At certain times, school spirit can be lacking at Cornell, particularly during exam weeks and on weekend afternoons. But this weekend there’s a reason to break that trend, to get out of bed before one, go heckle an opposing team, and help out the community along the way.
This Saturday at 1:00 p.m. at the Friedman Wrestling Center, the wrestling team takes on Columbia. For every person that comes through the door, the team will donate five dollars to Hospicare, an Ithaca area hospice organization. As always, admission is free to Cornell students.
Once upon a time, I probably wouldn’t have bothered with an event like this. I’d have thought, “Oh, that’s nice,” and gone on about my life. Even after I started writing for the sports section of the newspaper, I wouldn’t have said I was a huge fan of Cornell sports. I knew the words to most of the hockey cheers (as any season-ticket holder should) and attended the home games for the sports I was covering, but that was pretty much it.
My conversion began junior year when I was assigned to cover the grapplers. At the beginning of the season I learned they were one of the hardest working teams at the University, something I had heard before but never seen. And then, when the team opened up the Friedman Center for the first time, I learned just how intense a wrestling match could be.
A full house turned out for the match and the Red battled national powerhouse Ohio State right down to the last pairing. The crowd there was as loud as any I had heard for a hockey game, and maybe even more involved. On the open bleacher seats, right up close to the action, I could taste the triumph after each victory and I twisted in the agony of every loss.
I attended the rest of the team’s home matches that season, and each one was just as good as the next. The team finished with a top ten national ranking, and I gained a new appreciation for Cornell athletics and the sport of wrestling. With that alone in mind, I’d be willing to get out of bed, but this weekend there is the added benefit of helping the community with my attendance.
Hospicare is a local, non-profit organization providing care, medical and otherwise, for people at all stages of life-threatening illnesses. It provides in-home care for its patients, helps families deal with the dying process, and offers programs to help children who have lost parents.
Head coach Rob Koll said his neighbor, Dr. Jeffery Lewis, brought the cause to his attention after Koll mentioned the team was looking for a possible fund raiser three years ago.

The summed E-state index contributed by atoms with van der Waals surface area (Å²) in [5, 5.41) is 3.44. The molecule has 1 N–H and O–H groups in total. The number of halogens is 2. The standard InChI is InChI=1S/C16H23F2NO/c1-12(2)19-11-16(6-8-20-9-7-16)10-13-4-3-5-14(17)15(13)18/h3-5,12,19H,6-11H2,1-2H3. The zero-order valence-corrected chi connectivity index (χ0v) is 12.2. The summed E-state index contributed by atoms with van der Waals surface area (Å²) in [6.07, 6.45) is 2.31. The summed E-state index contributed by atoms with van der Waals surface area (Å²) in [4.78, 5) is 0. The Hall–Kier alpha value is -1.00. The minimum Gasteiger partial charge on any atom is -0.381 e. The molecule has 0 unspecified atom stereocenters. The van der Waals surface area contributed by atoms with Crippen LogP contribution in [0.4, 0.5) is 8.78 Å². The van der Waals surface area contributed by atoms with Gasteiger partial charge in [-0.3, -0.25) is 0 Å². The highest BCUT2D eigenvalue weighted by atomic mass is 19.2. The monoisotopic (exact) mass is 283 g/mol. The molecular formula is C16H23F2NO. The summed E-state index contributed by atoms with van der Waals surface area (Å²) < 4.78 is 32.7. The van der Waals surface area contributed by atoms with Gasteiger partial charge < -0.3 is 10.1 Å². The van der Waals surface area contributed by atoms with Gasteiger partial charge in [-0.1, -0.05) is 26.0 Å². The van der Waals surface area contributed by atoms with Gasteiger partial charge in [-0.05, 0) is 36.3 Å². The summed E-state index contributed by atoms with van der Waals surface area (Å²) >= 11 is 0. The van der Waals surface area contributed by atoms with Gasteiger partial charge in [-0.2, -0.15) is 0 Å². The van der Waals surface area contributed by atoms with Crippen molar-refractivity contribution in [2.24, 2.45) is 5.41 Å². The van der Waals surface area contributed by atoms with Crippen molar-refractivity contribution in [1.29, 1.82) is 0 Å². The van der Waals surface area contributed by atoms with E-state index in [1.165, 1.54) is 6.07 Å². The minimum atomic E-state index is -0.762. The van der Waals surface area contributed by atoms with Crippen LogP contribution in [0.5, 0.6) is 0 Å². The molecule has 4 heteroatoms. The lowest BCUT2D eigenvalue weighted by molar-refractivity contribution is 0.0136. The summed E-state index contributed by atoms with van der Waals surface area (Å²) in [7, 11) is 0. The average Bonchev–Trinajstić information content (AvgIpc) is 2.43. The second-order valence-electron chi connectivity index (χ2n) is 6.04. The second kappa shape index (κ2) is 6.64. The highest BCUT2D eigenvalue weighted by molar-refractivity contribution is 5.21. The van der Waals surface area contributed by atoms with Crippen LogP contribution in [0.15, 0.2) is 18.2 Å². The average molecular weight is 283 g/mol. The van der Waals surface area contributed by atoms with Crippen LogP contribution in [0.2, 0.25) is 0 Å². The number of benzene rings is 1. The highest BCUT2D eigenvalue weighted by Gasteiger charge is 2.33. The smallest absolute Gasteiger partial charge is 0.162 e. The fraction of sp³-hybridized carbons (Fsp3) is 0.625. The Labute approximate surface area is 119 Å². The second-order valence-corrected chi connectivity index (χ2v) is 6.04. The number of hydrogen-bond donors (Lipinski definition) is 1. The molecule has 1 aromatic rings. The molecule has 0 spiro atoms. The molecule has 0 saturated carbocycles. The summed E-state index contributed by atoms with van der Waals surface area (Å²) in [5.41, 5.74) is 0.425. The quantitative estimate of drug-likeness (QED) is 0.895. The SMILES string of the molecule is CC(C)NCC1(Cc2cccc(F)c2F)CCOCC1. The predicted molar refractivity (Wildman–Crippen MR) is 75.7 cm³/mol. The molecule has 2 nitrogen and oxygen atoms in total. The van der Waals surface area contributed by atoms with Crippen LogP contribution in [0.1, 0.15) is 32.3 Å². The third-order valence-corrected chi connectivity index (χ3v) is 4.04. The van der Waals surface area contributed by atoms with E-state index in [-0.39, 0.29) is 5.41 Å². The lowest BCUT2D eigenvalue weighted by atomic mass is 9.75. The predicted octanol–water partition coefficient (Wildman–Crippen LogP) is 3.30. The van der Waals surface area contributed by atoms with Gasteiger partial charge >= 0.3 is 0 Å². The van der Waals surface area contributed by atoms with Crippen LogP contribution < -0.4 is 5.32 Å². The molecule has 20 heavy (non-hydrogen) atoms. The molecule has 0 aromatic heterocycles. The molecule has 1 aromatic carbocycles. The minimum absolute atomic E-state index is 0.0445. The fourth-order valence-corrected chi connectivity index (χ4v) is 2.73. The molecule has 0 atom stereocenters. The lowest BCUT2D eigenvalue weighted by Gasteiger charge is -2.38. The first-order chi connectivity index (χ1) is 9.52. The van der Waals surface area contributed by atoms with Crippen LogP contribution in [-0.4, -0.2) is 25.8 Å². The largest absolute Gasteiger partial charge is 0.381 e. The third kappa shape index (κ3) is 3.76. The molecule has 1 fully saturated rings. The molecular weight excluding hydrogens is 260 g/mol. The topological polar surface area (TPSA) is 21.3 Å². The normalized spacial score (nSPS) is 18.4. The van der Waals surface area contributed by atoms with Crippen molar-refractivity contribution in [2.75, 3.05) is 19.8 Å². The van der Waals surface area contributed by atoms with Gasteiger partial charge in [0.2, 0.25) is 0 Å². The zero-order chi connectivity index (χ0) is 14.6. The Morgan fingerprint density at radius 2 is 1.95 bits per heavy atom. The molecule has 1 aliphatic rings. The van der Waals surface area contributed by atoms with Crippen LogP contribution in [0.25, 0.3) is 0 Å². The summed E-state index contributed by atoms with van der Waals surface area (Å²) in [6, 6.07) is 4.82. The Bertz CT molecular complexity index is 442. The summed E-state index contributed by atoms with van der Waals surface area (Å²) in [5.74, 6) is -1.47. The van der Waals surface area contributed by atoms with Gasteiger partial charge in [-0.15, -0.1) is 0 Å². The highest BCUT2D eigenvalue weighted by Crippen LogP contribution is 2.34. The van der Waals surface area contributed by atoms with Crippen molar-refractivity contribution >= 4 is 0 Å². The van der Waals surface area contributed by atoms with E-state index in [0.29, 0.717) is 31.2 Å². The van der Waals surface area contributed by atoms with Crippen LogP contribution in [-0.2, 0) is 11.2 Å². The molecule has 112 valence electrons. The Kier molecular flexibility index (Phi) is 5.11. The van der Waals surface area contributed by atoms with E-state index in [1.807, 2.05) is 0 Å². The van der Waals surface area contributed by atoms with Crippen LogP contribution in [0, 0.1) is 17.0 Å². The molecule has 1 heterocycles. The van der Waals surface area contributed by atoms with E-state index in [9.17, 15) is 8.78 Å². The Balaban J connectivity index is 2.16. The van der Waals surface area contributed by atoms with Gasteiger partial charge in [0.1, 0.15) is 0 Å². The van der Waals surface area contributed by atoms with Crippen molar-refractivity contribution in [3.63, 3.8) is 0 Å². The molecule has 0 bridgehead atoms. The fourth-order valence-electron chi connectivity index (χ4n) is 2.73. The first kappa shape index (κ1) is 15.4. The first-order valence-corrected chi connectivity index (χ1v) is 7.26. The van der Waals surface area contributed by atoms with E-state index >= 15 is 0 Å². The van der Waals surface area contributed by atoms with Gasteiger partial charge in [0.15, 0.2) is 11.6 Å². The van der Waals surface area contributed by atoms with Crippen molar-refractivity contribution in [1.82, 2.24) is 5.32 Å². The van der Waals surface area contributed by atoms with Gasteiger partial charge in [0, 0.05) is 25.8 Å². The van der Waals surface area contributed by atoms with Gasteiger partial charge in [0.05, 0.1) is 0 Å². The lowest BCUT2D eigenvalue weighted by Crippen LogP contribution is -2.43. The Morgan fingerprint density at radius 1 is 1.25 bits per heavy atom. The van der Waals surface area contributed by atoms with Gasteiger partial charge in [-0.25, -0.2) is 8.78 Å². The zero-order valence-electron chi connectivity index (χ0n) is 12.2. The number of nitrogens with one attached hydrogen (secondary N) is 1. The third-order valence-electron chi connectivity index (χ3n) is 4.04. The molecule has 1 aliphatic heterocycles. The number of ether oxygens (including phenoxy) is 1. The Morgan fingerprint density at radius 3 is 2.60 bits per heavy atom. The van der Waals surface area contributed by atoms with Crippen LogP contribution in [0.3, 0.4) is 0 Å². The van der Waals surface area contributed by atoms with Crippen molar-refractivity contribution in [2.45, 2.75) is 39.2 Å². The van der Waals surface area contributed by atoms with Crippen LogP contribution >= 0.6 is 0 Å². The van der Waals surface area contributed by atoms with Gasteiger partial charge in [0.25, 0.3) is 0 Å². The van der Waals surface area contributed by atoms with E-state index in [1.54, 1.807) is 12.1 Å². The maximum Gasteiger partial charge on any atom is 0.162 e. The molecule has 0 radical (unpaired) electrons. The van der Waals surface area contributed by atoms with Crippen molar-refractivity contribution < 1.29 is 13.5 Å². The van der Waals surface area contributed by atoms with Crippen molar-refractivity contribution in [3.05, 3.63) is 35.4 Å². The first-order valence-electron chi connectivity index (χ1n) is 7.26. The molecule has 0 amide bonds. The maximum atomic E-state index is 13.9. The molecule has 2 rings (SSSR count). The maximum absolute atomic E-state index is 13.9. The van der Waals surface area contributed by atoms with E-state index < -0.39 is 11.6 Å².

“We wanted to do a fundraiser and get people in the door,” said Koll. “So it killed two birds with one stone.”
Every year since, the wrestlers have canvassed the community for donations and donated the proceeds to the organization. This year team members hit the campus sidewalks to raise money and awareness among fraternities and sororities too, and with the increased exposure, the team hopes the event will be bigger than ever.
“I’m really happy about how the kids have embraced it,” said Koll, noting the grapplers’ willingness to work for the cause.
Last year it raised nearly $4000 for the charity, and this year it has a goal of more than $6000.
“Every penny that goes into it is going to help Ithacans,” noted Koll.
The proceeds help fund new equipment and patient care for the organization, which makes it a policy to never turn away a patient, no matter his or her ability to pay.
“It’s a painless way to help Ithaca, to help Cornell, and to help someone you don’t know,” said Koll. “Somewhere in your life, this organization will help someone you know.”
Even if you don’t like wrestling, or don’t think you do, that is reason enough to come out the Friedman Center this Saturday, and perhaps along the way the wrestling team will teach you a new appreciation for a sport and maybe Cornell sports in general. A raucous crowd and a great team will definitely do that to you.
So this Saturday at 1:00, come up to the wrestling center, and maybe bring a few bucks for the cause if you can afford it. It will be worth your time.
Archived article by Matt James